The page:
By some estimates, more than 15,000 foreign fighters from more than 80 countries have joined the Islamic State (IS). According to the CIA, that’s anywhere from half to three quarters of its entire force. While this infusion has certainly swelled IS ranks and fueled its expansion from Syria to northern Iraq, there is a greater danger afoot. What happens when these foreign fighters return, hardened by battle and desensitized to violence? More pressing is the question of the legal grounds upon which countries like the US and its allies in the coalition can take actions against foreign fighters in a foreign land who, at least not until the coalition started it’s airstrikes, did not engage in hostile activities against coalition members.

The question is all the more urgent because some foreign fighters are already back on home soil. In the UK, it is believed that as many as 250 have already returned from a tour with the terrorist group. Many more extremists have returned to the Middle East and southwest Asia. Moreover, it is widely assumed that are more around the world whose identities are as unknown to their home governments as their intentions. In the UAE, the authorities recently discovered and prosecuted a group that was aiding IS and was even conducting paramilitary training.

There is no question that these foreign fighters must be somehow engaged upon their return. Not only are there immediate security threats to consider, there is the long-term danger of allowing extremism to seed and spread throughout the world – just as it did in the Middle East when thousands returned from fighting the Soviets in Afghanistan. The problem is that legal systems are almost universally ill-equipped to decisively deal with foreign fighters who are involved in activities on foreign soil or with citizens who are engaged in activities abroad.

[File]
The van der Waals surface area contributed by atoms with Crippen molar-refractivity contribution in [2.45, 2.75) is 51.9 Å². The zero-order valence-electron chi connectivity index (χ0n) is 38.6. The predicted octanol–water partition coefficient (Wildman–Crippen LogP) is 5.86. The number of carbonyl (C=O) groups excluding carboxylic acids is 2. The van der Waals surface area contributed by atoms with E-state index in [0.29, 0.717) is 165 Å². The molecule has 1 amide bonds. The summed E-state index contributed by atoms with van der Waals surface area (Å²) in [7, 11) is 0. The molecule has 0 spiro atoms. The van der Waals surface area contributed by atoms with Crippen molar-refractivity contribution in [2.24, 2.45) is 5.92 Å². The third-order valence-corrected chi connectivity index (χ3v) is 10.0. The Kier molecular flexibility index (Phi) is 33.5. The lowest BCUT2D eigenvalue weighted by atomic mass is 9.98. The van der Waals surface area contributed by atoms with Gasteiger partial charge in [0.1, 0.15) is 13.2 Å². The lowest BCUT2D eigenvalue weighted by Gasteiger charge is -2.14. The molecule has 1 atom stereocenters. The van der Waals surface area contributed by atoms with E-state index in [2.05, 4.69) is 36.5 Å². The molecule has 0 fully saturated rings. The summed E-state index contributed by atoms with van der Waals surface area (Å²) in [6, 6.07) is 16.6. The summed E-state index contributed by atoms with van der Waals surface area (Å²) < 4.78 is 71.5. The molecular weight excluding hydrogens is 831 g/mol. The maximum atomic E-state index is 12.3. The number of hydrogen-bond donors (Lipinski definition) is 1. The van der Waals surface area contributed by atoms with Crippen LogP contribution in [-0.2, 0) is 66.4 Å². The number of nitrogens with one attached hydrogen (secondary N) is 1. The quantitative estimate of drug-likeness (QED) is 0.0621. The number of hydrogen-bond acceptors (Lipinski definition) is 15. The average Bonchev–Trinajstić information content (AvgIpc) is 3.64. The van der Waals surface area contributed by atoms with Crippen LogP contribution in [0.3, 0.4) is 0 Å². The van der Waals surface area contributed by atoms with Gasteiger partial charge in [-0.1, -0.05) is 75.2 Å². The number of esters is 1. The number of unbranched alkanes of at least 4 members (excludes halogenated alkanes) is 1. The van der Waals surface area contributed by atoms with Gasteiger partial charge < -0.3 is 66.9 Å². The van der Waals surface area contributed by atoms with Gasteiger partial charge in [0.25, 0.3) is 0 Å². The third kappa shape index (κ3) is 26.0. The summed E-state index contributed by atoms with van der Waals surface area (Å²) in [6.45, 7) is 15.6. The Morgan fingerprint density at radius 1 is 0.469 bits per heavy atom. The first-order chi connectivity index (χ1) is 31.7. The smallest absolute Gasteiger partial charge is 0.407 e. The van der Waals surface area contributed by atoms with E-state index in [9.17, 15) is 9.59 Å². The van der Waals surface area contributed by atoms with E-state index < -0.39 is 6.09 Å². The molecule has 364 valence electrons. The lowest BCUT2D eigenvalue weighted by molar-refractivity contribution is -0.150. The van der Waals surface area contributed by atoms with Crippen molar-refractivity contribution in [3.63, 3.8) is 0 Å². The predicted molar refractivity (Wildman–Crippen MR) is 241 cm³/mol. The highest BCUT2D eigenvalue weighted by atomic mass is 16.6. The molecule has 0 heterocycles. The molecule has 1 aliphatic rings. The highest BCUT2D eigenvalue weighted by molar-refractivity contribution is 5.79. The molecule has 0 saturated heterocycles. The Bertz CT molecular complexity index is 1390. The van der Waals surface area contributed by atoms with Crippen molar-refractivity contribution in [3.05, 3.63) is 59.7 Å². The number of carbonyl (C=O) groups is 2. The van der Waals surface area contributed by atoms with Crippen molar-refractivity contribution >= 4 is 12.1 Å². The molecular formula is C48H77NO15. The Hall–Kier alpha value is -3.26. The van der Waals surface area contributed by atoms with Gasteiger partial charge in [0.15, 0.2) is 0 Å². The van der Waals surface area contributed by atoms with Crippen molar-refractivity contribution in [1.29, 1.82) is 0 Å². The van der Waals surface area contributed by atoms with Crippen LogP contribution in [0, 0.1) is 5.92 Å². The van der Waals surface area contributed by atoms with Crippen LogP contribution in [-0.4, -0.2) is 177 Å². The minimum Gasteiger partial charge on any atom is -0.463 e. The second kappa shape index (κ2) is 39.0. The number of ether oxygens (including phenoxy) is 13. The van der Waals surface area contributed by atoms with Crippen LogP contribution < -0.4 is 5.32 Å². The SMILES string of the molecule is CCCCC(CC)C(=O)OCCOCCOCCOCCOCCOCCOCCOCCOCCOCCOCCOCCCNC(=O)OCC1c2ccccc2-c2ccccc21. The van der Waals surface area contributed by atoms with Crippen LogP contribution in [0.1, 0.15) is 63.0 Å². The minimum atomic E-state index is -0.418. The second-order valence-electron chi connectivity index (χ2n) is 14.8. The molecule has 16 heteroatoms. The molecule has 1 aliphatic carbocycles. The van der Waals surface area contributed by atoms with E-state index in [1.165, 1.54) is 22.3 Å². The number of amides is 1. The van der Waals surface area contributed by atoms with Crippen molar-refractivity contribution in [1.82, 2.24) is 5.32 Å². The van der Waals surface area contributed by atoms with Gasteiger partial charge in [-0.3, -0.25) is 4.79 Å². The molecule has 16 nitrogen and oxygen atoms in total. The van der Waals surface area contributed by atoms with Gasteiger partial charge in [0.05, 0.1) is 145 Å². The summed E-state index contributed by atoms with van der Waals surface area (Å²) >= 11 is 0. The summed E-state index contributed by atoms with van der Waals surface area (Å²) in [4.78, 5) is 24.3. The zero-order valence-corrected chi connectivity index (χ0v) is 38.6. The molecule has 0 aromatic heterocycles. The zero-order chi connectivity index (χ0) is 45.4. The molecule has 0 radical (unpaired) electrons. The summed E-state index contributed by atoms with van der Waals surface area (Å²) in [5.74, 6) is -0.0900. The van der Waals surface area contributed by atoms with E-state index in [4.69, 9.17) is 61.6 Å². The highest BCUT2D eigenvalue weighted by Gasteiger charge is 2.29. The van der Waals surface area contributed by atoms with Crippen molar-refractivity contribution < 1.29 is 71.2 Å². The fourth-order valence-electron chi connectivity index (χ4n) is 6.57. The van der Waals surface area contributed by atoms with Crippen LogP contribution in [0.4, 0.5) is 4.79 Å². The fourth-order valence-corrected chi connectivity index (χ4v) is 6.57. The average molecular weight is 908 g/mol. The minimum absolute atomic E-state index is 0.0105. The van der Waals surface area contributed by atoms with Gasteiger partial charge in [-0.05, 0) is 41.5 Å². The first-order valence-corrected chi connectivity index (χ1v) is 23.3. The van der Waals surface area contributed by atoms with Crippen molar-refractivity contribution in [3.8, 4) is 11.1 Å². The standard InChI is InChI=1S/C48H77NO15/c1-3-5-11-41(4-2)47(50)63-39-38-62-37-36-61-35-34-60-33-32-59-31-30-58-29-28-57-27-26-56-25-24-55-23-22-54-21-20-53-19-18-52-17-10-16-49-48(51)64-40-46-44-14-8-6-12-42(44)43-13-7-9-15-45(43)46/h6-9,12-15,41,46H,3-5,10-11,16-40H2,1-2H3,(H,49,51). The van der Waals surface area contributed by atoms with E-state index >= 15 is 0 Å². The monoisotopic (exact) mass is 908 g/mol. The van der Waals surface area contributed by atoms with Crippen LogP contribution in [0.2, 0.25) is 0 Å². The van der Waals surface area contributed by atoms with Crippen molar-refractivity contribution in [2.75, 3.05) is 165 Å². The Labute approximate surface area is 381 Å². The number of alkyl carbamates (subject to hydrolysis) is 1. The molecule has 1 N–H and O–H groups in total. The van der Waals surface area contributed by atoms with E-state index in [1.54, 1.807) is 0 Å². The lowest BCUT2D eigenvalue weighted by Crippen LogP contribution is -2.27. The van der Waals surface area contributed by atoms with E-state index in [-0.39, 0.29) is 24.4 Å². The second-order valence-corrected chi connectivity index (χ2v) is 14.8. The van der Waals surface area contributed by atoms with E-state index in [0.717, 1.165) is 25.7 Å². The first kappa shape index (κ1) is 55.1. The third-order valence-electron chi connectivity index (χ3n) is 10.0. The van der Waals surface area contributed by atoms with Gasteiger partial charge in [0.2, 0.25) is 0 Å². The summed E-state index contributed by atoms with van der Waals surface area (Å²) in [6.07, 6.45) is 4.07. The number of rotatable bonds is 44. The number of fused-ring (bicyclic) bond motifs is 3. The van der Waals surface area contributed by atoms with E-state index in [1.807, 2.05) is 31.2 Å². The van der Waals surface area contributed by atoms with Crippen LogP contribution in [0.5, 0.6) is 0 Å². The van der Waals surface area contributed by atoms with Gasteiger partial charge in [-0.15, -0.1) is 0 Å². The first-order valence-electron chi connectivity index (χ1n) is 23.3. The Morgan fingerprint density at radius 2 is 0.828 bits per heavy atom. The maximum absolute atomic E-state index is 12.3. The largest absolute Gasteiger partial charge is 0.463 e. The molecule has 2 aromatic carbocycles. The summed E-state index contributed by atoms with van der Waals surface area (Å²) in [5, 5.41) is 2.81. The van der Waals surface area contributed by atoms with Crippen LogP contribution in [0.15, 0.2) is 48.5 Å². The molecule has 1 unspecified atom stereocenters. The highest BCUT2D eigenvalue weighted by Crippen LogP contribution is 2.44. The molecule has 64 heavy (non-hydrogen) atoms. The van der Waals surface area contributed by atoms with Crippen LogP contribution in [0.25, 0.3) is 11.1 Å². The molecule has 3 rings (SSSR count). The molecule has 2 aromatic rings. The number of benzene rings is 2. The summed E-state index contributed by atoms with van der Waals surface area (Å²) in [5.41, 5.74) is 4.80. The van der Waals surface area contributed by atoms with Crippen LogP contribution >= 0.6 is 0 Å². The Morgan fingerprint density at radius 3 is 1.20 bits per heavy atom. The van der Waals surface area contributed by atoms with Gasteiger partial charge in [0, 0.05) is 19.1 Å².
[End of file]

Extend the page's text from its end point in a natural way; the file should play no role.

Consider that almost all laws apply within the country that enacted them. What happens when a country wants to prosecute crimes committed abroad, particularly when those crimes have no impact on the home country’s land or citizens?

The United States’ approach is likely the most evolved – including the criminalization of “material support to terrorist organizations” and preemptive programs aimed at curbing extremism before it leads a young man to become a foreign fighter. Even so, it’s hard to predict how these laws will stand up in the IS era, should any of the estimated 33 U.S. citizens currently fighting for the group return home – likely not having fired a single shot at a U.S. citizen or soldier.

The challenge is even more pronounced in the Europe, from which a far larger percentage of foreign fighters hail. The UK proposes to charge foreign fighters with treason (for pledging allegiance to a foreign entity) have already been panned by many counterterrorism officials as fraught with legal problems and ultimately ineffective. Of the 15 individuals charged under the UK’s Terrorism Act, only three have been convicted.

Denmark’s far softer approach – which seeks to reform and de-radicalize foreign fighters while allowing them to walk the streets – is dangerously naïve at worst. At best, it is a model that isn’t politically viable just about anywhere else in the West.

The UAE recently took a progressive step by enacting Federal law No 7/2014 to encounter terrorism activities. Although the law deals mainly with terrorism activities within the UAE, it makes an attempt to capture activities conducted abroad but only if UAE nationals or interests are at stake. The law, however, does make an effort to punish individuals who join a terrorist organization abroad but what would be deemed a terrorist organization is yet to be defined.

Throughout much of the rest of the world, legal frameworks remain mired in pre-9/11 philosophies. Where there are measures in place to prevent foreign fighters from exporting the IS brand of terror, they are woefully outdated. The current laws have never envisaged the situation similar to what the IS has created. What is certain is that terrorism has evolved and so should the legislative framework. Otherwise the world will soon be faced with activities that threaten its safety and security but for which no laws can be found to deal with.

The May 2014 murders at the Jewish Museum in Brussels and the recently-foiled plot to commit “propaganda of the deed” beheadings in Australia were both carried out by returning IS veterans. These and other attacks lead to two critical conclusions. First, that no country is immune to the scourge of IS extremism. And second, that every country shares the responsibility of containing it.

It starts with our laws – and making the reforms necessary to effectively keep up with an evolving and expanding threat of terrorism in the 22nd century.